Reid: So this would be my example if I had kids. “Honey, there’s something I would like for you and I to have and build into our relationship, that we tell each other the scary stuff, and I have something to tell you.

What I’m afraid of is that you’re going to leave me, that you will report me to the authorities, and that you will ruin my reputation on Facebook and on other social media platforms.

What I’d like to have happen is for you to realize is that I am human, and that I will always tell you things as quickly as I can, even when they’re royal screw-ups. I’d like for you to feel like you can trust me, even when I’m not perfect, and that I’ll always clean up my messes to the best of my ability, and that hopefully this only deepen our relationship.

And what I’m not telling you is that I left our son at the store, and I don’t know where he is.”

Cathy:  [laughs]

Reid:  “I forgot that he was with me, and I left, and I can’t remember what store it was.” Is that a good example?

Cathy:  Great example! Although if you actually did leave your kid at the store, you may want to skip all the prequel and just call 9-1-1 or something.

Reid: Maybe.

Cathy:  Have that conversation after you found the kid.

Reid: But I mean, in a kind of romantic comedy movie thing.

Cathy: That’ll be historical.

Reid:  They, he would be trying or she would be trying to get the kid back without telling the other one, and it would just make it worst.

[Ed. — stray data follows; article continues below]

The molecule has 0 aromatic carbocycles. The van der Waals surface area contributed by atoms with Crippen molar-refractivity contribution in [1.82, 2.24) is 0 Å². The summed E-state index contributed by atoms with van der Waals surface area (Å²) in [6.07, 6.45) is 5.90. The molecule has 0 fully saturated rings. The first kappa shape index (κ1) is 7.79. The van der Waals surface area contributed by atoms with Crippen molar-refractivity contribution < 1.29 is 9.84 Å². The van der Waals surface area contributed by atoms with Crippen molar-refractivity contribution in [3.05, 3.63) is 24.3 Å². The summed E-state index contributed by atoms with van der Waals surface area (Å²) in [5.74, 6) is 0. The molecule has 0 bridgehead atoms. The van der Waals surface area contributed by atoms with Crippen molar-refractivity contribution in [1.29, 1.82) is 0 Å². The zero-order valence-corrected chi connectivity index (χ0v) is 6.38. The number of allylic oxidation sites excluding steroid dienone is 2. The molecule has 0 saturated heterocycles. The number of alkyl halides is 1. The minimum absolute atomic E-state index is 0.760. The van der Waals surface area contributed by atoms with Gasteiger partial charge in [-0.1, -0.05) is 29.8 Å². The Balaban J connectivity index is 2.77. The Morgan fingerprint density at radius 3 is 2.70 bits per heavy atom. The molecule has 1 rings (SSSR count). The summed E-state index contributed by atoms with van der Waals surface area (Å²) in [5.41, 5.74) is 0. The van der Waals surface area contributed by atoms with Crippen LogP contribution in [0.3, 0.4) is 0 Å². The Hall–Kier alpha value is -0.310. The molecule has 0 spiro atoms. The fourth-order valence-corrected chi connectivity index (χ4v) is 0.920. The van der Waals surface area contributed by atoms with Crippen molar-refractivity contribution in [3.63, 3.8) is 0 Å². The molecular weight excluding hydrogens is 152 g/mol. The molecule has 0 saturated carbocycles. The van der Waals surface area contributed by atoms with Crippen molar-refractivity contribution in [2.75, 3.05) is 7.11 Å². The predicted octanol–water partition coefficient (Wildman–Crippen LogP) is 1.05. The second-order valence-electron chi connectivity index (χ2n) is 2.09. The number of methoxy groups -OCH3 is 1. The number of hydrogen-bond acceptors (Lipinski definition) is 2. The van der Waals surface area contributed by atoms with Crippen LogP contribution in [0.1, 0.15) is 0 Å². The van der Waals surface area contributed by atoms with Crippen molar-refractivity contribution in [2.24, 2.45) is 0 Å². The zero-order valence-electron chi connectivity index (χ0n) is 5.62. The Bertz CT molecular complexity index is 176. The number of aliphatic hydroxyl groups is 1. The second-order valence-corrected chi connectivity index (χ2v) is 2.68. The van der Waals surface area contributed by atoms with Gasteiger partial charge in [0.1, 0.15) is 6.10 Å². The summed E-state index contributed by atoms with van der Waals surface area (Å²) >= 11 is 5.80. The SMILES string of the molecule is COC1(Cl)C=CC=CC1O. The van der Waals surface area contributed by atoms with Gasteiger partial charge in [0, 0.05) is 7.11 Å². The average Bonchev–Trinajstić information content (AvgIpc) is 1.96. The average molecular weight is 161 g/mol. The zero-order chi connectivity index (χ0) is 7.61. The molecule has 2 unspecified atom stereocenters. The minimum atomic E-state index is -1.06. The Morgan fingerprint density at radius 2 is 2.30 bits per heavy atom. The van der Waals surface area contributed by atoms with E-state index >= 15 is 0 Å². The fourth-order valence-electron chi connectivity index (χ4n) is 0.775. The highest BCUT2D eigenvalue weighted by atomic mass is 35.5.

Cathy: There’ll be hole to buckle and the hole they can keep chasing around, “oh! He’s over here, let me go get him” and.

Reid: Yeah and so like, you want to not be that person might life would be nice if life was romantic comedy but it is not and it doesn’t have to be something as huge as you left your kid at the mall. It can be something as you know, I’ve screwed up on our taxes, I lost my job like, you know.

Cathy: I’ve turn to people not telling for months. Go and work every morning.

Reid: Stuff like that.

Cathy: Great.

Reid: Your mileage may vary but it’s an easy formula and it helps people get over the hump and the one should build that into your relationships it becomes normal to have the scary conversations then you start having them sooner than later and you really start trusting each other that yeah, like, you’re not walking around with this loning sense of, are they telling me everything? Which a lot of people have, especially when you’re been together for 10, 15, 20 years.

Cathy: On the other side that they going to find out what I’ve been lying about through it holding on.

Reid: Exactly. That eats of so much bandwidth and energy and it’s not, it’s not useful, it’s not a good use of your resources.

Cathy: It blocks intimacy. Well, this process maybe challenging at first if you practice on small things at first and build up some trust and some confidence, it can really open up a relationship.

Reid: Yeah, like you left your dog at the mall.

Cathy: And you don’t know which mall.

Reid: And you don’t know which mall. But you had the kid, the kid’s with you.

Cathy: Thank you very much, Reid.

Reid: You’re welcome. Bye!

 

More articles on improving your communication and relationship skills:

When To Work Through Issues With Your Partner, And When To Pull The Plug

What Do You Do If Your Partner Screws Up?